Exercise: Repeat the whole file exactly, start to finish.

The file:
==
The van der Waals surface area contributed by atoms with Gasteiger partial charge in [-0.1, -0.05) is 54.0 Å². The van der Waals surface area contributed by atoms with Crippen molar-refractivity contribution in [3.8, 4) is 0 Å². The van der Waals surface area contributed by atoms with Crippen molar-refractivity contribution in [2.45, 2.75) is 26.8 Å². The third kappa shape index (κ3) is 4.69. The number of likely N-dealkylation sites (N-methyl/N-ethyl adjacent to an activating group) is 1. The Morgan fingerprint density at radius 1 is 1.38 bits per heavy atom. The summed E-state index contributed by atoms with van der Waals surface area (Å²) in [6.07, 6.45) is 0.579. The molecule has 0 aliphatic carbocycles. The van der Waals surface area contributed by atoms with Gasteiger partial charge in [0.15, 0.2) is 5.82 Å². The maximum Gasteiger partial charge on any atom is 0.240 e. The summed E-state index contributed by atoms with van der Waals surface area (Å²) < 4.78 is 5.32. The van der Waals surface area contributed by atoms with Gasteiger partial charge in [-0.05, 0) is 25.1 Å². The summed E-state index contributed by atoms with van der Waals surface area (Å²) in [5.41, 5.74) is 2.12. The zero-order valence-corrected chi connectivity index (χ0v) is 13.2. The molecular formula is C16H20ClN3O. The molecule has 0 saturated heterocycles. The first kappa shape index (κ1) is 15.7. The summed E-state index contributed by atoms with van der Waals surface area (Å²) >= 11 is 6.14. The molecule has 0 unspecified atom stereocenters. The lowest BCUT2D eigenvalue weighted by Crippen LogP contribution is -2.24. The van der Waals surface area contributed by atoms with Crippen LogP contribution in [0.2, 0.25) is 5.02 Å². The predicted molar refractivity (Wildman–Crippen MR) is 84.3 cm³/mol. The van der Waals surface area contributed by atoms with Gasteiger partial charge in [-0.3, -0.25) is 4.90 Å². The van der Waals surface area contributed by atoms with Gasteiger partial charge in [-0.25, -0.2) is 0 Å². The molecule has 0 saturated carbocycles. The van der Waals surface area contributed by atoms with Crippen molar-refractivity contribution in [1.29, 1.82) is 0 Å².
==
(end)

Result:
The van der Waals surface area contributed by atoms with Gasteiger partial charge in [-0.1, -0.05) is 54.0 Å². The van der Waals surface area contributed by atoms with Crippen molar-refractivity contribution in [3.8, 4) is 0 Å². The van der Waals surface area contributed by atoms with Crippen molar-refractivity contribution in [2.45, 2.75) is 26.8 Å². The third kappa shape index (κ3) is 4.69. The number of likely N-dealkylation sites (N-methyl/N-ethyl adjacent to an activating group) is 1. The Morgan fingerprint density at radius 1 is 1.38 bits per heavy atom. The summed E-state index contributed by atoms with van der Waals surface area (Å²) in [6.07, 6.45) is 0.579. The molecule has 0 aliphatic carbocycles. The van der Waals surface area contributed by atoms with Gasteiger partial charge in [0.15, 0.2) is 5.82 Å². The maximum Gasteiger partial charge on any atom is 0.240 e. The summed E-state index contributed by atoms with van der Waals surface area (Å²) < 4.78 is 5.32. The van der Waals surface area contributed by atoms with Gasteiger partial charge in [-0.05, 0) is 25.1 Å². The summed E-state index contributed by atoms with van der Waals surface area (Å²) in [5.41, 5.74) is 2.12. The zero-order valence-corrected chi connectivity index (χ0v) is 13.2. The molecular formula is C16H20ClN3O. The molecule has 0 saturated heterocycles. The first kappa shape index (κ1) is 15.7. The summed E-state index contributed by atoms with van der Waals surface area (Å²) >= 11 is 6.14. The molecule has 0 unspecified atom stereocenters. The lowest BCUT2D eigenvalue weighted by Crippen LogP contribution is -2.24. The van der Waals surface area contributed by atoms with Crippen LogP contribution in [0.2, 0.25) is 5.02 Å². The predicted molar refractivity (Wildman–Crippen MR) is 84.3 cm³/mol. The van der Waals surface area contributed by atoms with Gasteiger partial charge in [-0.3, -0.25) is 4.90 Å². The van der Waals surface area contributed by atoms with Gasteiger partial charge in [-0.25, -0.2) is 0 Å². The molecule has 0 saturated carbocycles. The van der Waals surface area contributed by atoms with Crippen molar-refractivity contribution in [1.29, 1.82) is 0 Å².